After Under Armour’s C.E.O., Kevin Plank, described Mr. Trump’s pro-business approach as “a real asset” to the country, Mr. Curry told The San Jose Mercury News, “I agree with that description, if you remove the ‘et.’” He later said he would not be afraid to leave any company “if it wasn’t in line with who I am.”
The reaction was forceful — in support of Mr. Curry. Other Under Armour endorsers, like the movie star Dwayne Johnson, also known as the Rock, and the ballerina Misty Copeland, released their own critical statements aimed at Mr. Plank. One analyst downgraded Under Armour’s stock price target, to $14 from $24 per share. And on Feb. 15, Mr. Plank took out a full-page ad in The Baltimore Sun saying, in part, that his comments “did not accurately reflect my intent.”
An Under Armour spokeswoman said that Mr. Plank had since spoken to Mr. Curry, Mr. Johnson and Ms. Copeland and “they all understand the context in which those comments were made.”
Mr. Steinberg — who is perhaps best known as being the inspiration for Tom Cruise’s sports agent character in “Jerry Maguire” — was stunned at how it all unfolded.
“In days past, what would Under Armour have done?” Mr. Steinberg said. “They would have cut Steph Curry.”
The fact that Under Armour did not cut Mr. Curry, and instead reached out to him in a conciliatory manner after his comments, was, to Mr. Steinberg, a sign of a transformative shift in the endorser-endorsee dynamic.
“Seriously, an athlete calling out the C.E.O. of the company?” Mr. Steinberg said. “It’s remarkable.”
It is fair to wonder how much Mr. Curry had to lose by speaking out. As one of the most talented and popular players in the N.B.A. — with the top-selling jersey in the league and a salary of $11 million — he would appear to be fine financially. But so, too, were those celebrities, like Mr. Jordan, who typically declined to weigh in on contentious topics.
By taking a political stand, particularly in today’s divisive climate, Mr. Curry is potentially alienating the millions of people who support Mr. Trump, many of whom might no longer want to wear or buy his apparel.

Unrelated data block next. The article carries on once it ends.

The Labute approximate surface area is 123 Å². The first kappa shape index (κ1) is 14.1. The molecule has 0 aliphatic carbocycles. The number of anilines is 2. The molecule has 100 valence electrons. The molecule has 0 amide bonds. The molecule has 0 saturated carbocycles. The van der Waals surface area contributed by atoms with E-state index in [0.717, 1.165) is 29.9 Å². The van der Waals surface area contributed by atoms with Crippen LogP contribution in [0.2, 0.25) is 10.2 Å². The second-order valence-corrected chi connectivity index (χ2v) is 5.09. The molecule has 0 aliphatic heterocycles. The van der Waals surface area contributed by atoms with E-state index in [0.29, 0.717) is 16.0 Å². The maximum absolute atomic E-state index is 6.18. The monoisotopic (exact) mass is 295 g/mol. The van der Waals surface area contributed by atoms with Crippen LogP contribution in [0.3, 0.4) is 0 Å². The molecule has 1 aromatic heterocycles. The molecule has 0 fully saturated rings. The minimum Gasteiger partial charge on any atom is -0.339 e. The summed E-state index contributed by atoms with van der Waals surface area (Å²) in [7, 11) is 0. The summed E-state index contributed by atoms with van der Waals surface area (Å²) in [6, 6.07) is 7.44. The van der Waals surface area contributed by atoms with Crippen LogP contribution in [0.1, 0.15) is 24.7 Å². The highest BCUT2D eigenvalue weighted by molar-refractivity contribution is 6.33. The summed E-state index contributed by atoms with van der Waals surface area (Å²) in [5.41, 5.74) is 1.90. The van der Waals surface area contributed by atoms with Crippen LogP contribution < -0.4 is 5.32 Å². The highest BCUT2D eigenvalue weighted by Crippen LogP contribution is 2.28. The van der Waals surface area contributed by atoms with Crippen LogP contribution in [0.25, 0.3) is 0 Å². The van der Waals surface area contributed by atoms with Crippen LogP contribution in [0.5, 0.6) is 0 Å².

“You are making a strategic decision that, ‘hey, I accept the wrath that might come from these 65 million people who I’m now speaking out against,’” said Americus Reed, a professor of marketing at the University of Pennsylvania. “I’m not sure that courage is the right word, but it’s a decision that bears costs.”
Those costs, said Harry Edwards, the sociologist and civil rights activist who helped to inspire the raised-fist protest by Tommie Smith and John Carlos during the 1968 Summer Olympics, were overstated in the past and are understated today.
“For years, people said athletes are making so much money they have so much to risk that they won’t speak out. Today they’re saying they’re making so much money they can afford to speak out,” Mr. Edwards said. “The reality is that both are equally wrong.”
The influence of endorsers, particularly athletes, has changed in recent years. Joe Favorito, a longtime communications strategist in sports and entertainment, said Mr. Curry wore the Under Armour logo on a televised stage every night and, through social media, had an enormous platform to reach consumers on a whim. This creates more of a necessity to pair endorsers with companies that match their personalities.
“You have athletes who are more in control of their brand than ever before,” Mr. Favorito said. “They’re not just signing on to take a check. They’re signing because everything about their personal brand is aligned with the brand they’re working with.”
In some cases, the personal brand’s allure has grown stronger than the company’s. In the past, endorsement contracts were often drafted with language that penalized the endorser for “making comments or taking positions that were controversial and potentially incur negative reaction,” Mr. Steinberg said.
Today, however, he might approach a new endorsement deal — particularly with a high-profile client — a little differently.
“There needs to be a discussion going in about the nature of the athlete’s views or what his actions might be, and the nature of what the executive’s actions might be, and where that might conflict,” Mr. Steinberg said.
As more endorsers relinquish their political neutrality, companies may have to decide if signing a celebrity like Mr. Curry is ultimately worth it if they don’t see eye to eye on matters beyond the color of the sneaker.
“He is not biting the hand that feeds him. The hand that he’s feeding bit him,” Mr. Edwards said, “We always had that a little bit backwards, but now it is clear whom is feeding whom.”
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